SEC Reaffirms its Policy of Reduced Awards for Tardy Whistleblowers
Last Friday, the SEC announced an award of more than $1.5 million to a whistleblower who “provided the SEC with vital information and ongoing assistance that proved important to the overall success of an enforcement action.” SEC Press Release. This brings to 58 the total number of awards under the SEC Whistleblower Program, amounting to $322 million in whistleblower recoveries. Of course, following the SEC’s strict whistleblower confidentiality provisions, the SEC neither identified the successful whistleblower nor the company he or she targeted.
However, the SEC made a point of highlighting that the whistleblower received a significantly reduced award because he or she delayed in reporting the misconduct and financially benefited from the delay. In its Order confirming the award, the SEC pointed to several key factors behind its decision:
- The whistleblower waited for more than a year after learning of the facts underlying the violation before reporting it to the SEC.
- The whistleblower reported to the SEC only after learning of the ongoing SEC investigation
- During the period of the whistleblower’s delay, investors were being harmed.
- As a result of the delay, the monetary sanctions upon which the whistleblower’s award is based increased so the whistleblower “received a significant and direct financial benefit” from the delay.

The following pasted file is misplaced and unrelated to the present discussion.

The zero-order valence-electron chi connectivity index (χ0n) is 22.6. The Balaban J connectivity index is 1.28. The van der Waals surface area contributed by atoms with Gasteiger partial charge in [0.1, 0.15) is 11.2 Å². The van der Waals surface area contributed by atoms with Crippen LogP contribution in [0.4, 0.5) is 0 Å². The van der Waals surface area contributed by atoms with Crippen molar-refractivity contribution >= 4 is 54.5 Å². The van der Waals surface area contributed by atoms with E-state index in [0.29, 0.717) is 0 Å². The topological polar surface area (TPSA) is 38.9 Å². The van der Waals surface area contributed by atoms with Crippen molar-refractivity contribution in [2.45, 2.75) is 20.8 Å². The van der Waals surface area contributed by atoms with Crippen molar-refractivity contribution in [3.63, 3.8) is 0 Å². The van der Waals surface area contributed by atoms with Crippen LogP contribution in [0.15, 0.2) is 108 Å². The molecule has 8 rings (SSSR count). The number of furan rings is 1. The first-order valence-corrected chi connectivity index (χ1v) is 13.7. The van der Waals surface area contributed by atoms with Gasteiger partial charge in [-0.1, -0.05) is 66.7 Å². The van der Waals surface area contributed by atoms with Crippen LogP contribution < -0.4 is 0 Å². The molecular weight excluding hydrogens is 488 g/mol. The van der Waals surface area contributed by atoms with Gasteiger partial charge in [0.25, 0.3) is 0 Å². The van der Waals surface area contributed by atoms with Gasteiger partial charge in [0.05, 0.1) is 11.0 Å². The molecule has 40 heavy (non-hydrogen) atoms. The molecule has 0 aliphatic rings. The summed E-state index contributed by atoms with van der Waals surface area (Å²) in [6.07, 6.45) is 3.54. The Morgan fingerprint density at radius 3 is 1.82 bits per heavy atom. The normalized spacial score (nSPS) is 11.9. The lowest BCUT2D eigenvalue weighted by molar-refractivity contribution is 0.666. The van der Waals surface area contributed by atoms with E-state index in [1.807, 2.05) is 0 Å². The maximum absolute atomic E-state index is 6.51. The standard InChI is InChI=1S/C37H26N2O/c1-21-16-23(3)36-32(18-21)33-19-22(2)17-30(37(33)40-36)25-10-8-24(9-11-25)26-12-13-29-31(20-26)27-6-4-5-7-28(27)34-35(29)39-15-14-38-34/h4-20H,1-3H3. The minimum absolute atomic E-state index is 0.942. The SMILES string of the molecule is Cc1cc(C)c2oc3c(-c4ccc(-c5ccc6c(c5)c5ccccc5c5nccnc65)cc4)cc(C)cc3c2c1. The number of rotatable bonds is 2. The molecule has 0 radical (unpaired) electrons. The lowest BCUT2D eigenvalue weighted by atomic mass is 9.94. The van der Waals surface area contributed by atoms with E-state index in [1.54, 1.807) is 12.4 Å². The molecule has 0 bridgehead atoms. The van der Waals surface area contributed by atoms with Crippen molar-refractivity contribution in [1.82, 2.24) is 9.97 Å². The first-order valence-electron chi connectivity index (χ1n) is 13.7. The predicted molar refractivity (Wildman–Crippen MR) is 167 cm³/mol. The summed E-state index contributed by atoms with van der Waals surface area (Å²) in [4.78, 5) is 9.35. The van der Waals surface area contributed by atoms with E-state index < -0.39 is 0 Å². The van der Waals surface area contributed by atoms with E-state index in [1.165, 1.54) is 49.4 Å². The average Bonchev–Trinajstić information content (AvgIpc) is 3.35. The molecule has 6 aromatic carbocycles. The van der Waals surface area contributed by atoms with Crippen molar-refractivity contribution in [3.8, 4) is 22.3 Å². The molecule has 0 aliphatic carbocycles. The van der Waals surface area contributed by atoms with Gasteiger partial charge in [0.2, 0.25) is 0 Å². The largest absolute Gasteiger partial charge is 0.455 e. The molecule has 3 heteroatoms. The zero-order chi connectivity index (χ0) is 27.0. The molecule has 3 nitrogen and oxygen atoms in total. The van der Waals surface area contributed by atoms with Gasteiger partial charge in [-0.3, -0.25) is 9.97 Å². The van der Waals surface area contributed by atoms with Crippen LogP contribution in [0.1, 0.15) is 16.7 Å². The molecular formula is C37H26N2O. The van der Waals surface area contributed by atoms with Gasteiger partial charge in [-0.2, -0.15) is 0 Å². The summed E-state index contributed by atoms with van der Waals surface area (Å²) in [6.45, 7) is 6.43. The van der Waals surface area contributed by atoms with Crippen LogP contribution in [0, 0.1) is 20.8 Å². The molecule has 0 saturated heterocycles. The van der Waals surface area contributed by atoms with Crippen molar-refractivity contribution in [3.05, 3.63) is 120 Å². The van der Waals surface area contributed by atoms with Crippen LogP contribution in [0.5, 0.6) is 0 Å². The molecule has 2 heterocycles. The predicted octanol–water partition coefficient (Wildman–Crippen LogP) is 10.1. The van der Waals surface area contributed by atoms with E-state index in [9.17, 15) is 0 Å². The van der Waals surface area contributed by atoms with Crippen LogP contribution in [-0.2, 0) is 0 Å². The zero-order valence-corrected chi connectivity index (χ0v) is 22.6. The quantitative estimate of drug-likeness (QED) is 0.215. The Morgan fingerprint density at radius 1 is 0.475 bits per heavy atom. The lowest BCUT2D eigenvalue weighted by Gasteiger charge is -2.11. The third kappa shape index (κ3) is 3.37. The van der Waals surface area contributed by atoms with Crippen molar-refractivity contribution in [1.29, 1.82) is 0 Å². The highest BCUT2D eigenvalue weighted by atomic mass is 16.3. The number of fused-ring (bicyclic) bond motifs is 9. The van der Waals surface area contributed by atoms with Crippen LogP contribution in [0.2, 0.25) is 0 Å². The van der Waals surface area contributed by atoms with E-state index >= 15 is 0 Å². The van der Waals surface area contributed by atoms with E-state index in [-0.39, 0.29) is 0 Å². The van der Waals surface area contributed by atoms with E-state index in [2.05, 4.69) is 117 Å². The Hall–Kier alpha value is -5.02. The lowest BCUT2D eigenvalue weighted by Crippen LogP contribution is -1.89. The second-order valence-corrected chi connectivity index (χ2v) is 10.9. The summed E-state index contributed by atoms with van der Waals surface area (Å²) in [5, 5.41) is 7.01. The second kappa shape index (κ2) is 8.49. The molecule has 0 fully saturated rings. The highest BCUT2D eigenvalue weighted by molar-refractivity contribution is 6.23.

The SEC Order did not mince words in cautioning that future whistleblowers engaging in “similar conduct should expect to receive a severely reduced award-indeed, even one as low as the minimum statutory threshold.” And to hammer home the point, SEC Whistleblower Chief Jane Norberg stressed that the reduced award “reflects the value of the information while underscoring the need for individuals to come forward without delay so that our enforcement staff may quickly leverage the information and prevent further investor harm.” This is especially so, she added, when the whistleblower receives a financial benefit from the delay in reporting.
This is not the first time the SEC has penalized a whistleblower with a reduced award for what the agency considered an undue delay in reporting. This, despite all the legitimate reasons that may exist for whistleblowers to wait before stepping up, as outlined in a Government Accountability Project (GAP) report on the subject of whistleblower delay. This might include fear of retaliation, fear that reporting would be futile, or simply a desire to confirm the suspected misconduct. Perhaps the SEC has taken these legitimate concerns to heart with its focus in this latest award on the financial benefit the tardy whistleblower received from his or her delay rather than just the delay itself.
Whatever might be behind the SEC’s clear push to make whistleblowers act promptly, would-be SEC whistleblowers should take notice. The financial ramifications of any delay could be sizable given the agency’s discretion to award successful whistleblowers between 10 and 30 percent of any government recovery. Just another consideration to add to the already fraught and weighty dynamic of what it means to be a whistleblower.
Please contact us if you would like to speak to a member of the Constantine Cannon whistleblower lawyer team to learn more about the process under the SEC or other Whistleblower Programs and whether becoming a whistleblower would be the right thing for you.